Ecological Heterogeneity in the Effects of Grazing and Fire on Grassland Diversity

  • Published source details Harrison S., Inouye B.D. & Safford H.D. (2003) Ecological Heterogeneity in the Effects of Grazing and Fire on Grassland Diversity. Conservation Biology, 17, 837-845


This study is summarised as evidence for the following.

Action Category

Other biodiversity: Use grazers to manage vegetation

Action Link
Mediterranean Farmland
  1. Other biodiversity: Use grazers to manage vegetation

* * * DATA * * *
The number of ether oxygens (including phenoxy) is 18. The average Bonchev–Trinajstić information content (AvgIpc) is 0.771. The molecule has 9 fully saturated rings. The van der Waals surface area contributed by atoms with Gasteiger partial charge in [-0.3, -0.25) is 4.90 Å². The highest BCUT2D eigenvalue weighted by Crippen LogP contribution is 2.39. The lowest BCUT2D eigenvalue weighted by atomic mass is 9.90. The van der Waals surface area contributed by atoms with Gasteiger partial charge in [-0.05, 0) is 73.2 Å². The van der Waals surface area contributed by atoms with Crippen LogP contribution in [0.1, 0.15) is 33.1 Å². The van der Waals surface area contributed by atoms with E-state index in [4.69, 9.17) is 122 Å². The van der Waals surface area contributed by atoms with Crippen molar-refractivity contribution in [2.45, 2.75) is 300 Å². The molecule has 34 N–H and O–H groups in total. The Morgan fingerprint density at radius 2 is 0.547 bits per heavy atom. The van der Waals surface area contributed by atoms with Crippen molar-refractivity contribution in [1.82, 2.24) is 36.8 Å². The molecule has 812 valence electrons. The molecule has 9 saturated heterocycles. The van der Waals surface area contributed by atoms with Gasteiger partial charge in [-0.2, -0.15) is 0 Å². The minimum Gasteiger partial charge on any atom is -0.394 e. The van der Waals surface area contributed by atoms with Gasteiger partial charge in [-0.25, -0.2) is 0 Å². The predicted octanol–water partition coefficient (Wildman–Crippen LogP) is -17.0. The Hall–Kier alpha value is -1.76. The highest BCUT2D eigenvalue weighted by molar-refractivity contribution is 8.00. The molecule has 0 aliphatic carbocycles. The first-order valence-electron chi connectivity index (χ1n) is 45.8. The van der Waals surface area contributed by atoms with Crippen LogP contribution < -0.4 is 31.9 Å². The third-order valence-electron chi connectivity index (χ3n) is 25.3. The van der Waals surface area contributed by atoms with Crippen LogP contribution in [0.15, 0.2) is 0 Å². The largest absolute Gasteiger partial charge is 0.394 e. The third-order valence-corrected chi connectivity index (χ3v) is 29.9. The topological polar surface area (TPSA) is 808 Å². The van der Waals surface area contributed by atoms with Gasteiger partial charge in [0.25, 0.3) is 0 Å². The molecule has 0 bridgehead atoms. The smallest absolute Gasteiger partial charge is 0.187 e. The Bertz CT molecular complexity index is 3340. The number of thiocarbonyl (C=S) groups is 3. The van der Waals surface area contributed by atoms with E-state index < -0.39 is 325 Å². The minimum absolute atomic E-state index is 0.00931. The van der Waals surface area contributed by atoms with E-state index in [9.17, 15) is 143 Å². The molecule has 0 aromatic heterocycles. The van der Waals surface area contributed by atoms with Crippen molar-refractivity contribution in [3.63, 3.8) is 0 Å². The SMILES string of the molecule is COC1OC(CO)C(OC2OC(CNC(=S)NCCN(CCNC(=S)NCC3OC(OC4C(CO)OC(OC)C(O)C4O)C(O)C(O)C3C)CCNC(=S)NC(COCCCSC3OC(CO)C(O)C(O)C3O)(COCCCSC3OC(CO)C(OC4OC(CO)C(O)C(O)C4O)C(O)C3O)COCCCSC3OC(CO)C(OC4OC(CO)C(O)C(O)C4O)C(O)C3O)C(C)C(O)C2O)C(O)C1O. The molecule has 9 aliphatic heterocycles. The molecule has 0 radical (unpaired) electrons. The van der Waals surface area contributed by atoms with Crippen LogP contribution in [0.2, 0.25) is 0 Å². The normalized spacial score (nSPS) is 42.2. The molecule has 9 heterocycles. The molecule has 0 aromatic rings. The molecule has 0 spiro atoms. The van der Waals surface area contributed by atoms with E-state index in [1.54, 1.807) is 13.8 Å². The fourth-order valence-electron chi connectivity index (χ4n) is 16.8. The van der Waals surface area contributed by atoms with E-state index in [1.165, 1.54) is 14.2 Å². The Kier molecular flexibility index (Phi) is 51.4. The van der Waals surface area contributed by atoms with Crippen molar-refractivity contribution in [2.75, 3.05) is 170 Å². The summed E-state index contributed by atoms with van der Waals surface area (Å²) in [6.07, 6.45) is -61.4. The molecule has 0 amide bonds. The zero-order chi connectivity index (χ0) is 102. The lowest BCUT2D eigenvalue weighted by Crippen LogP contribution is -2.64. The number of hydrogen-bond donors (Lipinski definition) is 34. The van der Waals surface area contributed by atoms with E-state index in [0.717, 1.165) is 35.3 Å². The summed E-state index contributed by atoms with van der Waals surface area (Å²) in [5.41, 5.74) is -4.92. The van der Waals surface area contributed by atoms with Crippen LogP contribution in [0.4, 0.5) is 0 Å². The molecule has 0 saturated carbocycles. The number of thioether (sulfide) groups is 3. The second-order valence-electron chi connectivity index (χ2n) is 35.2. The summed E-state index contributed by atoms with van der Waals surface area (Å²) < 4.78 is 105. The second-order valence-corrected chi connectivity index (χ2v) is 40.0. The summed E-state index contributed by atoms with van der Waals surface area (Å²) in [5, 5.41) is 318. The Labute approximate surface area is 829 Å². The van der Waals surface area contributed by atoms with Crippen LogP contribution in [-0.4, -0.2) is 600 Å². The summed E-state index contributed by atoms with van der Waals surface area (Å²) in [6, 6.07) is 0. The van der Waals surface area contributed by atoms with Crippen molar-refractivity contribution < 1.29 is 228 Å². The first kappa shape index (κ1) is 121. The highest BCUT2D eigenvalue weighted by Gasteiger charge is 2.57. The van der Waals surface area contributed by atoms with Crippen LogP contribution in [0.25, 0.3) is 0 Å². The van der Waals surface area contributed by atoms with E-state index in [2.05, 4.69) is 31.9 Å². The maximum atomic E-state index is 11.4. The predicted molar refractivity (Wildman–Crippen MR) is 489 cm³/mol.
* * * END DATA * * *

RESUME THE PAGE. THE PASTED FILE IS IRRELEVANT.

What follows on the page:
A replicated site comparison in 1998–2001 in grasslands in northern California, USA, found that the effects of cattle grazing on native and exotic plants depended on soil type. Plants: More native plant species were found in grazed sites, compared to ungrazed sites, on serpentine soils (22 vs 19 species/5 m2), but fewer native species were found in grazed sites on non-serpentine soils (11 vs 12). The same number of non-native species were found in grazed, serpentine sites, compared to ungrazed sites (4–5), but more were found in grazed, non-serpentine sites (10 vs 7). The abundances of one native and one non-native species were lower in grazed plots, compared to ungrazed plots (native: 0–3.0 individuals/m2; non-native: 1–2 vs 2–4), and another native species had lower abundances in grazed plots on serpentine soils (0–1). Four other species did not differ between grazed and ungrazed plots. Methods: Vegetation in 80 sites across two soil types was sampled in April-May 1998–2001 using five 1 m2 quadrats. An additional 20 sites were sampled in 2000–2001. Forty-three of the sites were grazed at an intensity of 1 cow-calf pair/10 ha, and 57 were ungrazed (having previously been grazed until 1985).


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